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The Relationship Between Personality and Subjective Well-Being: Different Association Patterns When Measuring the Affective Component in Frequency and Intensity

Garcia, Danilo and Erlandsson, Arvid LU (2011) In Journal of Happiness Studies 12(6). p.1023-1034
Abstract
The aim was to determine whether the relationship between personality traits and Subjective Well-Being (SWB) differs when the affective component of SWB is measured in terms of frequency or intensity. Extraversion and Neuroticism were expected to show significant but different associations to SWB depending on the dimension of the affective component. Swedish undergraduate students (N = 153) self-reported personality, life satisfaction (LS), and affect measured in both frequency (i.e., how often they feel certain affects) and intensity (i.e., how strongly they feel certain affects). Two types of SWB-scores were constructed by merging LS with affect measured in either frequency or intensity. While Extraversion had a similar effect on both... (More)
The aim was to determine whether the relationship between personality traits and Subjective Well-Being (SWB) differs when the affective component of SWB is measured in terms of frequency or intensity. Extraversion and Neuroticism were expected to show significant but different associations to SWB depending on the dimension of the affective component. Swedish undergraduate students (N = 153) self-reported personality, life satisfaction (LS), and affect measured in both frequency (i.e., how often they feel certain affects) and intensity (i.e., how strongly they feel certain affects). Two types of SWB-scores were constructed by merging LS with affect measured in either frequency or intensity. While Extraversion had a similar effect on both types of SWB, Neuroticism had a significantly stronger effect on SWB when the affective component was measured in frequency. More importantly, the effect of Neuroticism, compared to Extraversion, was stronger on SWB regardless of the dimension of the affective component. These findings suggest that future research should clearly distinguish between intensity and frequency when measuring the affective component of SWB. The distinction is important, not only due to the distinctiveness of the affective dimensions per se, but also due to different association patterns between personality traits and both dimensions. (Less)
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author
organization
publishing date
type
Contribution to journal
publication status
published
subject
keywords
Affect balance, Affect frequency and intensity, Extraversion, Negative, affect, Neuroticism, Personality, Positive affect, Subjective well-being
in
Journal of Happiness Studies
volume
12
issue
6
pages
1023 - 1034
publisher
Springer
external identifiers
  • wos:000296301200007
  • scopus:80255135500
ISSN
1389-4978
DOI
10.1007/s10902-010-9242-6
language
English
LU publication?
yes
id
362ac8a5-0be3-4c48-acc9-538e929a5139 (old id 2254444)
date added to LUP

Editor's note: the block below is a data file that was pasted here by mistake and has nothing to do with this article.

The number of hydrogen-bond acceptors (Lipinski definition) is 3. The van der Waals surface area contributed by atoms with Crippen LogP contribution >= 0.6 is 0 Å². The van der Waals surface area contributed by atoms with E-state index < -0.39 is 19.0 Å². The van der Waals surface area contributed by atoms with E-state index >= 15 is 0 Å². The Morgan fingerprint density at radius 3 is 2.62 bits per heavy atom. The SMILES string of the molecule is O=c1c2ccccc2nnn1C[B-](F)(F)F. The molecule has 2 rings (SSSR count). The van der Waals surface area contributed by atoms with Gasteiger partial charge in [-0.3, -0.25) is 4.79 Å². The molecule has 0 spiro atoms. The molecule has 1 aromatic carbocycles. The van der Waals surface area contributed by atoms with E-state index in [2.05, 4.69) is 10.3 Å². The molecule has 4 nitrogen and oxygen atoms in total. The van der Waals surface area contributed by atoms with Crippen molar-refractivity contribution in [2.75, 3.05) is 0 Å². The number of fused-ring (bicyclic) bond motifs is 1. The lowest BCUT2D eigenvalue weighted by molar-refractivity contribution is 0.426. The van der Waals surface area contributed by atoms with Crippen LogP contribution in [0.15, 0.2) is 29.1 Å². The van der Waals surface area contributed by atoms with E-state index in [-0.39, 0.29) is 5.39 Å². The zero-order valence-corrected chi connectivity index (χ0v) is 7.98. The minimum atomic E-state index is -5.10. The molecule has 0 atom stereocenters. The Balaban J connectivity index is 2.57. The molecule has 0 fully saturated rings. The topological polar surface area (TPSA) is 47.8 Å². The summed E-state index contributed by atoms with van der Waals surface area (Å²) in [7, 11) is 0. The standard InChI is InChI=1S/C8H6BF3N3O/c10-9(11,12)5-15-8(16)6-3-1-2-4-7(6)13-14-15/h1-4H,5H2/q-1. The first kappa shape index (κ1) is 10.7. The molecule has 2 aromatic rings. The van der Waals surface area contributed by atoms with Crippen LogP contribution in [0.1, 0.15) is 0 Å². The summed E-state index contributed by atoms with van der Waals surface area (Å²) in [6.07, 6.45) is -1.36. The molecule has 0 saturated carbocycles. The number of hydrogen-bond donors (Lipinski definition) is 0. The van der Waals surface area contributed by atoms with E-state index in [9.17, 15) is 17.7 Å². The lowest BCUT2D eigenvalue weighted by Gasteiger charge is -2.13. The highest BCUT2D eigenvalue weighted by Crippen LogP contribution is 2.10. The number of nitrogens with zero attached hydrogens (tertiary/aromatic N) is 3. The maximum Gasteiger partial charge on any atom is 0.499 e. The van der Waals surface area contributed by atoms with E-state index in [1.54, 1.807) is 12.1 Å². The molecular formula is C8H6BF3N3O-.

2011-12-20 09:37:22
date last changed
2017-10-22 03:08:51
@article{362ac8a5-0be3-4c48-acc9-538e929a5139,
  abstract     = {The aim was to determine whether the relationship between personality traits and Subjective Well-Being (SWB) differs when the affective component of SWB is measured in terms of frequency or intensity. Extraversion and Neuroticism were expected to show significant but different associations to SWB depending on the dimension of the affective component. Swedish undergraduate students (N = 153) self-reported personality, life satisfaction (LS), and affect measured in both frequency (i.e., how often they feel certain affects) and intensity (i.e., how strongly they feel certain affects). Two types of SWB-scores were constructed by merging LS with affect measured in either frequency or intensity. While Extraversion had a similar effect on both types of SWB, Neuroticism had a significantly stronger effect on SWB when the affective component was measured in frequency. More importantly, the effect of Neuroticism, compared to Extraversion, was stronger on SWB regardless of the dimension of the affective component. These findings suggest that future research should clearly distinguish between intensity and frequency when measuring the affective component of SWB. The distinction is important, not only due to the distinctiveness of the affective dimensions per se, but also due to different association patterns between personality traits and both dimensions.},
  author       = {Garcia, Danilo and Erlandsson, Arvid},
  issn         = {1389-4978},
  keyword      = {Affect balance,Affect frequency and intensity,Extraversion,Negative,affect,Neuroticism,Personality,Positive affect,Subjective well-being},
  language     = {eng},
  number       = {6},
  pages        = {1023--1034},
  publisher    = {Springer},
  series       = {Journal of Happiness Studies},
  title        = {The Relationship Between Personality and Subjective Well-Being: Different Association Patterns When Measuring the Affective Component in Frequency and Intensity},
  url          = {http://dx.doi.org/10.1007/s10902-010-9242-6},
  volume       = {12},
  year         = {2011},
}